As we are trying to figure out the pipeline (CT-FEA), how best should we proceed to allow us to apply segment mesher for creating the volumetric tet mesh? How do we apply material models?
Thank you for your consideration, Ron
Once you have the solidified (and merged) segment, you can use SegmentMesher module to create a volumetric mesh. Or export as a surface mesh and use any other mesher.
You can specify material models, loads, boundary conditions, etc. in the preprocessor of your solver. If it helps, you can save the CT density values at each mesh point using “Probe volume with model” module.
People have asked about vertebral FEM modeling many times on this forum, but unfortunately we did not get much updates form them later, so we don’t know what workflow they ended up implementing - but a few tips:
- Not many FEM tool can read VTK unstructured grids, but FEBio/FEBio Studio can, and it is free and works quite nicely for biomedical applications.
- If you want to use SegmentMesher output in software that cannot read VTK unstructured grid files then you can use meshio Python package to convert to other formats.
Thanks you for the very quick reply. A we will be more than happy to update the community. We have at present 45 spines segmented with each one having/will have multiple follow up scanning, 3, 6, 9, 12M.
We have many vertebra’s to do / per spine as we are looking at the effect of cancer on vertebral strength. So the split/ merge approach may not work. If I try to use values lower than 150 for the grow from seed, than the whole volume (entire torso) get painted. Would it be possible to run a second segmentation within the bounds of the initial segmentation with a lower seed value to solve this problem?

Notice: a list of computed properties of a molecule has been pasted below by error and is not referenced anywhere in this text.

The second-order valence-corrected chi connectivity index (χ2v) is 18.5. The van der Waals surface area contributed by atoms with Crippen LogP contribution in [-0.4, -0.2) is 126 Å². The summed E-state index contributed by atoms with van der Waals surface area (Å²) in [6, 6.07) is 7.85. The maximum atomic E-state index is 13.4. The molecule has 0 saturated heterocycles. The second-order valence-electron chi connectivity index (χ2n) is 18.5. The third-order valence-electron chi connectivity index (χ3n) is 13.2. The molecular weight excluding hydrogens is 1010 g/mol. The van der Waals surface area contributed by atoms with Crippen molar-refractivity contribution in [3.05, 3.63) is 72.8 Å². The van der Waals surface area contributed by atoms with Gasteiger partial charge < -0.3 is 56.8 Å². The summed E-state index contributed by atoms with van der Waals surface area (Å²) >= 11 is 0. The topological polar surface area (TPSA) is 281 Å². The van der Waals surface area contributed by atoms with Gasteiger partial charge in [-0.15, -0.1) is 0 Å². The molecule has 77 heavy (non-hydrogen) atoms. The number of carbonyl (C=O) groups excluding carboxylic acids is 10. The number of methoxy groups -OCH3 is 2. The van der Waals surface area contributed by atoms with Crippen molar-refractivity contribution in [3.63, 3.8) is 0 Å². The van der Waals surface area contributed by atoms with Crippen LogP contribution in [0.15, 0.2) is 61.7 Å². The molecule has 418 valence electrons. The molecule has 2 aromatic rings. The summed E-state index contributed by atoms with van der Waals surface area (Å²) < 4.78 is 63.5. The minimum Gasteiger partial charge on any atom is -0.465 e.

Its a lot of work, but I look at this as the hard road to get true labeled model for development of AI approach, we expect to have 430 spines * 4 time points.
I think I may have somewhat “hijacked” Michelle original question regarding the thick cortex at the vertebral body, being much greater then what we are able to visualize on the CT, Ron
If you have already spent a lot of time with segmenting the vertebrae then splitting, solidifying/merging should be less work than segmenting again. You can fully automate the process by Python scripting.
This is the expected behavior. You can add an “other” segment that contains seeds outside the vertebrae. You can remove any leaks by painting this “other” segment nearby. You can even use Grow from seeds if there is not contrast difference, you just need to paint more seeds (and always paint seeds both sides of places where no intensity difference exists but you still want to have a contour).
This is a large number, so it may make sense to spend some time experimenting with various methods and automate things as much as possible using Python scripting. For segmenting a new time point of the same patient, you may utilize image registration (e.g., SlicerElastix).